This discussion presents some of the key subjects that emerged in the investigation. Many of these subjects are interactive. For example, the legislation rightly has an effect on the nature of consent conditions and the capacity for enforcement. It is difficult to consider one issue without considering its ramifications.
There is no New Zealand legislation specifically designed to deal with contaminated site management and remediation, and so the environmental effects of the Mapua clean-up were managed using the Resource Management Act. This is not necessarily ‘best-fit’ for the issues to be handled in a case like Mapua – The Act has a strong focus on the ‘externalities’ of site operations; does not support a statutory audit process; and does not provide key conceptual tools for the management of contamination – ‘CUTEP’ (clean up to the extent practicable), for example.
There are other issues that might be more effectively addressed with more specific legislation to deal with contaminated sites, but the value for effort should be evaluated. Contaminated sites legislation may be considered a low priority for New Zealand, given the limited number of seriously contaminated sites. Some attention to the legislation may address some of the key ‘blind spots’ in the process – eg the clean up criteria, ownership and responsibility for remediation, narrow attention to ‘hazardous wastes’ in the consent process documentation.
Commercial in Confidence arguments have provided a barrier to the efficient evaluation and effective monitoring of the process. As I understand it, an informal arrangement was made that the site auditor was able to access information on the reagents used in order to design effective monitoring requirements. In some other jurisdictions there are legal protections in environmental legislation that prevent officers communicating commercial-in-confidence information to outside parties. In some cases this involves jail terms as a maximum penalty. This provides the protection needed to manage a fully informed approval process.
Crown immunity provided additional difficulties in the Mapua process. While the RMA30 binds the Crown in a formal sense, key elements of enforcement and compliance are not available to the enforcement body. This left the TDC with a more limited range of tools than normal to assure compliance.
Potential Conflicts of Interest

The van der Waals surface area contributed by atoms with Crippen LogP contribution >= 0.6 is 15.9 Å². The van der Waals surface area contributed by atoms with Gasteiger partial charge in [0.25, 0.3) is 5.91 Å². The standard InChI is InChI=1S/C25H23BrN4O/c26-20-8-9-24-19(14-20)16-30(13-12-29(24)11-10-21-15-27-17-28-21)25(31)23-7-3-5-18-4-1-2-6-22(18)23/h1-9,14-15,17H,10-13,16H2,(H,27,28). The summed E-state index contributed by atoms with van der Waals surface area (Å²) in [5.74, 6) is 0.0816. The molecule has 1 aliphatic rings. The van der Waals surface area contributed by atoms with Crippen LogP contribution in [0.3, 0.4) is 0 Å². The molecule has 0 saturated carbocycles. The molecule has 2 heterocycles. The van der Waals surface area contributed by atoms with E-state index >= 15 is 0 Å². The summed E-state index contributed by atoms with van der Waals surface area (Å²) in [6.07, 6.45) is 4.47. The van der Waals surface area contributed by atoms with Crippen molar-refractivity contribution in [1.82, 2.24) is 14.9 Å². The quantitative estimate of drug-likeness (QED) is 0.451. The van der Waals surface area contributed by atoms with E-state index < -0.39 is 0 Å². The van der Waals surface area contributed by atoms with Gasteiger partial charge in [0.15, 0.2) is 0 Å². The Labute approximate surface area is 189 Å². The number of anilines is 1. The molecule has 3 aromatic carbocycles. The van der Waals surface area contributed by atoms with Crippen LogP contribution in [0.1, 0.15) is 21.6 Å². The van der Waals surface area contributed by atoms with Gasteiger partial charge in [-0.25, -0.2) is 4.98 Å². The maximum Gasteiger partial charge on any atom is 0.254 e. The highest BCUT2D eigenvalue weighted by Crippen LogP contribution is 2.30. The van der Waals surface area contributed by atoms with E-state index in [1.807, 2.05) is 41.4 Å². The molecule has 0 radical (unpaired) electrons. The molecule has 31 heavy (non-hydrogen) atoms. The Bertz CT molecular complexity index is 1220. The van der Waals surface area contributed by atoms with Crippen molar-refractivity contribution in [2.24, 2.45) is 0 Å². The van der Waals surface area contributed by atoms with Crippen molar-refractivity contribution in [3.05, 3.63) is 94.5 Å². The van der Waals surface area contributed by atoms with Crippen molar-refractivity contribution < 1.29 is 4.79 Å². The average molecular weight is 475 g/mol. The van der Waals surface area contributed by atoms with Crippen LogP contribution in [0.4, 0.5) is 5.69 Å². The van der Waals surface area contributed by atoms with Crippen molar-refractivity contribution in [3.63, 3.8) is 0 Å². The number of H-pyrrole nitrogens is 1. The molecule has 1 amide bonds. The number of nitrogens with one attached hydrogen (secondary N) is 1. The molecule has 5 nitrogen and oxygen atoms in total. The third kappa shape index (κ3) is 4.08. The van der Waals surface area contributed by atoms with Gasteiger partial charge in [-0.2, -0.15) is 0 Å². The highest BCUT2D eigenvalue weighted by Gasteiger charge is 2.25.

There has been much attention to potential conflicts of interest that arise in the Mapua case.
In making observations arising from the review it is important to recognise that there is no intended implication that the potential conflicts of interest were material. It is important to recognise that the potential is difficult to avoid in complex orphan sites, and practices should be adopted to ensure that roles of the participants are clearly recognised, and potential conflict acknowledged.
Contaminated sites legislation and regulation in NSW and Victoria emphasise the importance of the independence of auditing and review processes, particularly when carrying out statutory functions and certification. In a more ‘usual’ clean-up the site owner might commission a clean-up of the site by a contractor. Government regulation acts to assure that the clean-up is to a ‘fit-for-purpose’ condition, so that the health and well being of future users or owners of the site are protected. Independent audit is a key tool to assure satisfactory completion of the remediation.
The Mapua FCC site has a long and complex history. As an ‘orphan’ contaminated site with a land value less than the cost of clean-up it predictably required significant intervention by government at both local and national level to rectify the legacy of years of contamination.
The TDC acted as both the landowner seeking site remediation, and as the enforcer of clean-up standards and practices. This might suggest that the owner’s interest in minimising the cost of clean-up may conflict with the enforcer’s interest in minimising risk. In this case however, the TDC had established a maximum contribution it was prepared to make ($NZ 2m), and costs over this amount were essentially the responsibility of the Ministry for the Environment. There is no suggestion that TDC was less than diligent in pursuing its enforcement responsibilities.